I have been thinking a lot about the energy problems we are having and will have in the future and I do not understand why Mississippi has not become a research center. we have Coast winds, tidal action and lots of damn sunshine, so why is Mississippi not doing more in research and production?
Jobs would be created, good jobs. The state has numerous universities and colleges and they should be in the forefront of the research and production.
Of course to be a leader in this field would take the cooperation of the Legislature and anyone that lives in Mississippi knows what a screaming bunch of do-nothings they are.
We Mississippians should be demanding that more be done, but we seem to worry about the next casino and not the problems that await just over the horizon
The city of Daphne’s smoking ban will go into effect Thursday and at least one local restaurant is already recognizing its loss of regular customers.
At Baumhower’s Wings restaurant, bartender Sheila Bolton told her smoking customers a week in advance that starting Thursday smoking would be banned at all restaurants in Daphne, while it will be allowed at bars that primarily make money from alcohol sales.
“That’s probably where a lot of them are tonight, at a bar, and we might have lost those people for good,” Bolton said on a recent night.
The ordinance prohibits smoking in all Daphne restaurants. It allows smoking in bars, private clubs, tobacco shops and in designated smoking rooms in hotels.
This has been in effect in MS for nearly a month and so far one business has closed and another is getting rid to food so that their regulars will return. I am not a fan of this type of intrusion ontpo people’s lives but it is a wave and it will pass.
An 80-year-old building in Old East Hill is in danger of being demolished — unless someone commits to restoring it soon
The two-story building at 415 N. Alcaniz St. was built in 1928 as Mount Olive Baptist Church. It last was used as the home of the gay and lesbian Holy Cross Metropolitan Community Church — since relocated — until Hurricane Ivan badly damaged it in 2004.
A large hole in the roof and broken windows have caused serious water damage to the inside, and vagrants sometimes use it as shelter. The building’s deterioration has caused neighbors to complain that something needs to be done with it.
In recent years, the City of Pensacola has pushed owners of dilapidated historic buildings to get them renovated, with demolition as a last resort.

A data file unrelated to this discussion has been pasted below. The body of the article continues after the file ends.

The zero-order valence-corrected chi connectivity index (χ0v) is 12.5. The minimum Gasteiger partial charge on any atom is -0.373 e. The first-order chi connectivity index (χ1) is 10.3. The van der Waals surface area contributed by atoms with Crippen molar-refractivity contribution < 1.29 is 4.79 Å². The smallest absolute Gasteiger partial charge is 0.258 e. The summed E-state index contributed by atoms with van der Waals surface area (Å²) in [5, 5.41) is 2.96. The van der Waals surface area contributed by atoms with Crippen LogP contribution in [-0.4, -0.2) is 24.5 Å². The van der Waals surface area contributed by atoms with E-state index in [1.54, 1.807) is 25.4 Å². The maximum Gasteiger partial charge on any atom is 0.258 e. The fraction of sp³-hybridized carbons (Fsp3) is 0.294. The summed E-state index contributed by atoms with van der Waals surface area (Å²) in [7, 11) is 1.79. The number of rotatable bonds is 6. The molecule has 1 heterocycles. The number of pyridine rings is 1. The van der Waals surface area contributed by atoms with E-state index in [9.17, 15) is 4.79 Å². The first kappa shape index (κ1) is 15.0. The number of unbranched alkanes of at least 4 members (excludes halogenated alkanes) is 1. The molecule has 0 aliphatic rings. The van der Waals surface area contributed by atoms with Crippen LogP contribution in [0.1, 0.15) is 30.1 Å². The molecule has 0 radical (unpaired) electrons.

If it’s not purchased or restored, the city could foreclose on it, then bid it out for the best use. If none of those things works, the building likely will be demolished, Weeks said.
I understand the fact that the city does not want run down building s littering the city, but it is a historical site and there has got to be another option other than demolition. The Gulf South has lost enough historical buildings, we should be saving our history not destroying it.
The Mississippi Center for Justice will host free legal clinics June 5 to assist homeowners who are behind on their mortgages and may be facing foreclosure, and residents with FEMA housing transition issues.
Lawyers also will be provided to State Farm policyholders whose Scruggs Katrina Group attorneys were recently disqualified. Center attorneys and other lawyers will provide the assistance.
Attorneys will help residents on a first-come, first-served basis. No appointments are needed.
Residents should bring copies of all materials and correspondence related to mortgages, FEMA housing, insurance policies, proof of power of attorney, if applicable, and other relevant documents. Residents who already have a case open with the Mississippi Center for Justice do not need to attend these clinics for follow-up.
The Mississippi Attorney General’s Office has investigated more than 1,000 Hurricane Katrina-related home repair fraud cases.
So far, investigators from the Consumer Protection Division have made 89 arrests in cases totaling $3 million in losses.
Mississippi Attorney General Jim Hood expects the number of cases and arrests to increase.
“The reason it keeps going up is because people will do everything they can to get their house fixed. They’ll wait and wait and try to work with the contractor until they finally get frustrated and decide to call us,” Hood said.
Among possible charges for those arrested are home-repair fraud, embezzlement, false pretense and wire fraud. Nearly all of those arrested were from outside Mississippi, Hood said.
People of the MS Gulf Coast are still being scalped by people that have nothing but contempt for those who have suffered from the devastation of Katrina. The penalty should be the same as those caught looting after the storm…take them out and shoot them! WORD!